Now, if you are or feel you might be aromantic or someone who doesn’t live by the amative conditions of love… here are some tips from them to cope and embrace your identity in the world we live in.
- Seek out in-person and/or virtual community.
- Have an in-person and/or virtual support person to confide in when things get tough.
- Understand and trust in your own experience – there is nothing wrong with you. You are allowed to be who you are.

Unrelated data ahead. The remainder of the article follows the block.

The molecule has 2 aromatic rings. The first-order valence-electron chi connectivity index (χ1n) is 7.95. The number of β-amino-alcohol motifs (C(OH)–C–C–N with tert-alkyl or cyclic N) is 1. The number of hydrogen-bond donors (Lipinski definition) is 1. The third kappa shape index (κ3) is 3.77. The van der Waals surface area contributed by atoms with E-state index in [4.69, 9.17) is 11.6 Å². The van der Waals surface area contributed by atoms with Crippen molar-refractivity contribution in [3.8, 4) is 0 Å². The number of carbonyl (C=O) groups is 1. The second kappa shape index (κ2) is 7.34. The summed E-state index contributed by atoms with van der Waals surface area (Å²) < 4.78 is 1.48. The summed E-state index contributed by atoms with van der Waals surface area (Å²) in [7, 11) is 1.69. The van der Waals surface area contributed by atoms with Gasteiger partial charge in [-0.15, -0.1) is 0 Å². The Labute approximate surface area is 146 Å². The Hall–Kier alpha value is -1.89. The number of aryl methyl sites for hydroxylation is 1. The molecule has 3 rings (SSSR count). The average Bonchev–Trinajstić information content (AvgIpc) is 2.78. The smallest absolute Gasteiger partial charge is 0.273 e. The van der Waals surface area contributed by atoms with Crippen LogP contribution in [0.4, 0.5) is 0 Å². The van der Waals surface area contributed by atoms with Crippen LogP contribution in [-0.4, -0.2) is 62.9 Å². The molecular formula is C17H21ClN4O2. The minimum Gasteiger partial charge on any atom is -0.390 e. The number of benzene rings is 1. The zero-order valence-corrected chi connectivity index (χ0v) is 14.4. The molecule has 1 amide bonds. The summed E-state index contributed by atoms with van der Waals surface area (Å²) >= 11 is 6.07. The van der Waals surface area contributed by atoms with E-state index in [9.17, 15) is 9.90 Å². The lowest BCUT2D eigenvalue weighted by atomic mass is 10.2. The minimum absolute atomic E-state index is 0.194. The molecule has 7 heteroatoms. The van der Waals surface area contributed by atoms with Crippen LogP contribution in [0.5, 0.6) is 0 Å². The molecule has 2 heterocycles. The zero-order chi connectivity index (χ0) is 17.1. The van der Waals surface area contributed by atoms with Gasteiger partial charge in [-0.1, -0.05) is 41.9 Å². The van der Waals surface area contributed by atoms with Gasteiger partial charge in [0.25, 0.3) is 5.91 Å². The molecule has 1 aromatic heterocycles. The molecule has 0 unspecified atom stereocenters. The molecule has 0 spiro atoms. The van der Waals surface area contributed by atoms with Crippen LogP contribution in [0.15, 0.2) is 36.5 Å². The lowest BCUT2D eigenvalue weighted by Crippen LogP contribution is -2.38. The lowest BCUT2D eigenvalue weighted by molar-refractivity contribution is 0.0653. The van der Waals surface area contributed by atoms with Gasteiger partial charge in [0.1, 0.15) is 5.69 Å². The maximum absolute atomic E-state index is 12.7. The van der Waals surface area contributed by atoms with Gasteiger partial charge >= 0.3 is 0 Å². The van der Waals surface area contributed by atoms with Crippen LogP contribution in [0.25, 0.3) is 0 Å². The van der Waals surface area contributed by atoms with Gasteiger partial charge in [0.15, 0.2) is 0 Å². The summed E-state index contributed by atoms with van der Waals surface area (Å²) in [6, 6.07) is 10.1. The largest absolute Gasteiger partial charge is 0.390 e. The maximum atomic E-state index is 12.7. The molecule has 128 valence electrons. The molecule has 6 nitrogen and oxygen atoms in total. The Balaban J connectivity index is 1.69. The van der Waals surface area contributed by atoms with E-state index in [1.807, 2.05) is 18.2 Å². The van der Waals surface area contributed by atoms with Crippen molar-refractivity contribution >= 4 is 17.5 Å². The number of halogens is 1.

- Create artwork or write about your experience and share it with others (if comfortable).
- Surround yourself with media/art that does not revolve around romance to give yourself a break. Create your own safe-haven.
- Embrace the ways that you are different! Meeting people who share your experiences and consuming art that represents you helps you feel less alienated from society.
- Try not fall into the pressure of relationships to fit in and reminds yourself to simply choose the person(s) you love wholeheartedly in whatever way; and if you don’t that’s okay too because all aro experiences are valid.